Injuries happen, and as part of the general routine there is often the expectation that a team that suffered mightily in that category in a season can expect better luck on that front the following campaign. Not so for the Chargers in the former Mike McCoy era – they finished #28, #31, #26 and #31 in AGL (adjusted games lost). That is a staggering blow to a team’s framework, and naturally the Chargers could not win through it, going 27-37 in the regular season and 1-1 in the playoffs.
The difficulty for the NFL handicapper is in establishing what the baseline would have been with only a league average AGL, and there aren’t any reliable formulas for that. And in terms of charting the individual San Diego games (no, that is not a slip, because we are looking back at that era of the franchise), how many late failures could have been directly attributed to both the lack of quality and the exposure of depth that comes through injuries?
Consider this: 25 percent of all games in the McCoy era were Charger losses in which they led in the fourth quarter. In each of the last two seasons they finished tied for the NFL bottom in games that got away after leading in the final stanza. Then consider one more element: They were -11 in turnover differential over the last two campaigns, which rated 30th across the league.
Now the question – if a team had a slew of injuries and a negative turnover differential, yet was in position to still win the majority of its games (the Chargers led in the fourth quarter in 20 of 32 the past two seasons), might the team be legitimately good if healthy?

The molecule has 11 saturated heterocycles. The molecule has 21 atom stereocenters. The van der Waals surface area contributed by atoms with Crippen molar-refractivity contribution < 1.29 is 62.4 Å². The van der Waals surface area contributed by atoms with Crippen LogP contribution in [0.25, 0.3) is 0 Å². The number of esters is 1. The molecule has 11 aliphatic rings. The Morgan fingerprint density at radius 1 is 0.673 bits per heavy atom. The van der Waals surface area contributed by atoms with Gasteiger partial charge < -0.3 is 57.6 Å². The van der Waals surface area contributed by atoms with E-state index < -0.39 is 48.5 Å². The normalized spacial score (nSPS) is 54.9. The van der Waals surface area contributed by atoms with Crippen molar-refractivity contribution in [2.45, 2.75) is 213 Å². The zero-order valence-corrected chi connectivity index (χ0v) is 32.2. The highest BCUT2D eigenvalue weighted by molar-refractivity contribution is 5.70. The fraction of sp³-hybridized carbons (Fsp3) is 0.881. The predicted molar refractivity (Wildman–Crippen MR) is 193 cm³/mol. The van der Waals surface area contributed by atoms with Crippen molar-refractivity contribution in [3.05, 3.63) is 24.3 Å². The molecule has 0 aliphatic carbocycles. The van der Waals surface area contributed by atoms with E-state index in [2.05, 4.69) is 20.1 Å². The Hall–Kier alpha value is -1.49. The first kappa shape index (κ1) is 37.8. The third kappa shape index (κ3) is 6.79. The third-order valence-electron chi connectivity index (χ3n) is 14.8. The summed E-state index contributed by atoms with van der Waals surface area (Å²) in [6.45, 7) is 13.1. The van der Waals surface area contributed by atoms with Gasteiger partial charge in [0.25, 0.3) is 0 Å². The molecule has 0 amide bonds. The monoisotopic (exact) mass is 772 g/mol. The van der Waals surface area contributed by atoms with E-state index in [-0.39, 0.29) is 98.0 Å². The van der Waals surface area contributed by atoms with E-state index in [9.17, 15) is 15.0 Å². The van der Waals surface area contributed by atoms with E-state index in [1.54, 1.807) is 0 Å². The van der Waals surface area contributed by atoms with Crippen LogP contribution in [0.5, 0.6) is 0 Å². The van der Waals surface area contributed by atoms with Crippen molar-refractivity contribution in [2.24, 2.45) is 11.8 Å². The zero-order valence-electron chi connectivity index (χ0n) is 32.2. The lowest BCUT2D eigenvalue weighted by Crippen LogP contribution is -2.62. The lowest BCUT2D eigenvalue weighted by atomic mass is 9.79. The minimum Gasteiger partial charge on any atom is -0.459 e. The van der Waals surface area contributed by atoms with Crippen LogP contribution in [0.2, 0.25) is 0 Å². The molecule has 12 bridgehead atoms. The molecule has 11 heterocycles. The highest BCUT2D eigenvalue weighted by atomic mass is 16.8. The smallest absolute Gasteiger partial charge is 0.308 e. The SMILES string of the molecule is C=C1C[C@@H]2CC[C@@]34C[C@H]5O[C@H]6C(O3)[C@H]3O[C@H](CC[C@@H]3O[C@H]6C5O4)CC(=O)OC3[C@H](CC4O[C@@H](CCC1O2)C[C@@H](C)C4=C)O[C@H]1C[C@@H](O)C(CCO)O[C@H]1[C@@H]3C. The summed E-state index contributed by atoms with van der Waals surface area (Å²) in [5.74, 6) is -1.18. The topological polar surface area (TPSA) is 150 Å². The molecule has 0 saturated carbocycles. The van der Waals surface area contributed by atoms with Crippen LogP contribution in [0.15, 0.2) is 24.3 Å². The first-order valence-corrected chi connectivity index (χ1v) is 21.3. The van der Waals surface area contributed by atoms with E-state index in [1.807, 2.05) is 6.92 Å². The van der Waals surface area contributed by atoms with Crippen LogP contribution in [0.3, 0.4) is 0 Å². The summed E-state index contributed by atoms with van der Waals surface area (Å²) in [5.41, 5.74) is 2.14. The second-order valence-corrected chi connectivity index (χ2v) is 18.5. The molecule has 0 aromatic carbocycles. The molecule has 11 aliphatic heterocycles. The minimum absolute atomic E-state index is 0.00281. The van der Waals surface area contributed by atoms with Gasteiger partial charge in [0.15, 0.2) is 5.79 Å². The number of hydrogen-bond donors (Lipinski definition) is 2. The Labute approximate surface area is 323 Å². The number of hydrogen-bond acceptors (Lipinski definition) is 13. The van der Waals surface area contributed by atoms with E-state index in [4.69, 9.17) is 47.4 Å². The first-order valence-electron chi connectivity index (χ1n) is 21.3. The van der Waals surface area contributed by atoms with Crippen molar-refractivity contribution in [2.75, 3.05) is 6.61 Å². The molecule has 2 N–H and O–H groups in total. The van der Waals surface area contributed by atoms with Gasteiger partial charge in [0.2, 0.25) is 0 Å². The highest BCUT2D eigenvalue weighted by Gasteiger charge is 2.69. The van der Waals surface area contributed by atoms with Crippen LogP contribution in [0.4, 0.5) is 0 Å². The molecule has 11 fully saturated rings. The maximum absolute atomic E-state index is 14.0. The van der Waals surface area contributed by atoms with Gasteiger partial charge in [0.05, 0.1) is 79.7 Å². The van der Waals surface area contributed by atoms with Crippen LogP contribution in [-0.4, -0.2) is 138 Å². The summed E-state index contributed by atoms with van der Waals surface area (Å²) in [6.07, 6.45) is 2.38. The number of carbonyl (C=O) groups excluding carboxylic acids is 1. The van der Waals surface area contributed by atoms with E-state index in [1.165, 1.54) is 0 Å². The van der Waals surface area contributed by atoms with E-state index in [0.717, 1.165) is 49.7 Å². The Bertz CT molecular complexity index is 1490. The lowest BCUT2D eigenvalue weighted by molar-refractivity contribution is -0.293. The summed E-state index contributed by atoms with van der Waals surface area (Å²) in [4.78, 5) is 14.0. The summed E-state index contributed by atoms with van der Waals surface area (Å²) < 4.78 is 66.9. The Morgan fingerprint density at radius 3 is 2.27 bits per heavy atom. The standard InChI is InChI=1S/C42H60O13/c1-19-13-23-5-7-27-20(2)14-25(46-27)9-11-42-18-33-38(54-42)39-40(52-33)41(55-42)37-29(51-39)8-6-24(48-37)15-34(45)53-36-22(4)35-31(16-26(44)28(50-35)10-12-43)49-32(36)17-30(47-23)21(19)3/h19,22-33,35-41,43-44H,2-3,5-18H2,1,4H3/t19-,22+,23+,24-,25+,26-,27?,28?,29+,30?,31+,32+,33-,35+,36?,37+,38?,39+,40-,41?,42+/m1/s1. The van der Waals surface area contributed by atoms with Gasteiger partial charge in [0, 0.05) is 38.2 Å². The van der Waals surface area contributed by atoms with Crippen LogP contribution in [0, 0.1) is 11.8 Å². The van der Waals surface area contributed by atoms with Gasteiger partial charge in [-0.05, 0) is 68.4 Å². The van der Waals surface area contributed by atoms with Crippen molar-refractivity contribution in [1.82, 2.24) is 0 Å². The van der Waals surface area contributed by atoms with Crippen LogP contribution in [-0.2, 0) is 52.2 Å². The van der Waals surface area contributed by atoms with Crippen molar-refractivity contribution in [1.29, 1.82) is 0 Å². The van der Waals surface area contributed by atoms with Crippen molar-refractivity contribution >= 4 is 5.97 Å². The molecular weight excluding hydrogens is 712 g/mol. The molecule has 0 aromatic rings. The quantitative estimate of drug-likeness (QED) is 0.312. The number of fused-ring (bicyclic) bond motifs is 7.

That is the conundrum. Where is the LAC baseline power rating to begin this season? Even with all of those 2016 injuries they were #19 on the Football Outsiders' adjusted efficiency ratings, which could easily lead one to project that they were at least average, or slightly above it, had they not lost so many key players for such long stretches.
Of course, moving north hasn’t necessarily solved the medical issues – losing LB Denzel Perryman was a major blow, given the gap between him and the potential replacements (Korey Toomer and Nick Dzunbar are role players, not high snap count guys); projected starting guard Forrest Lamp is also gone; and the Chargers don’t know when they will get first-round pick Mike Williams on the field at WR. Already, 2017 is less than a clean slate.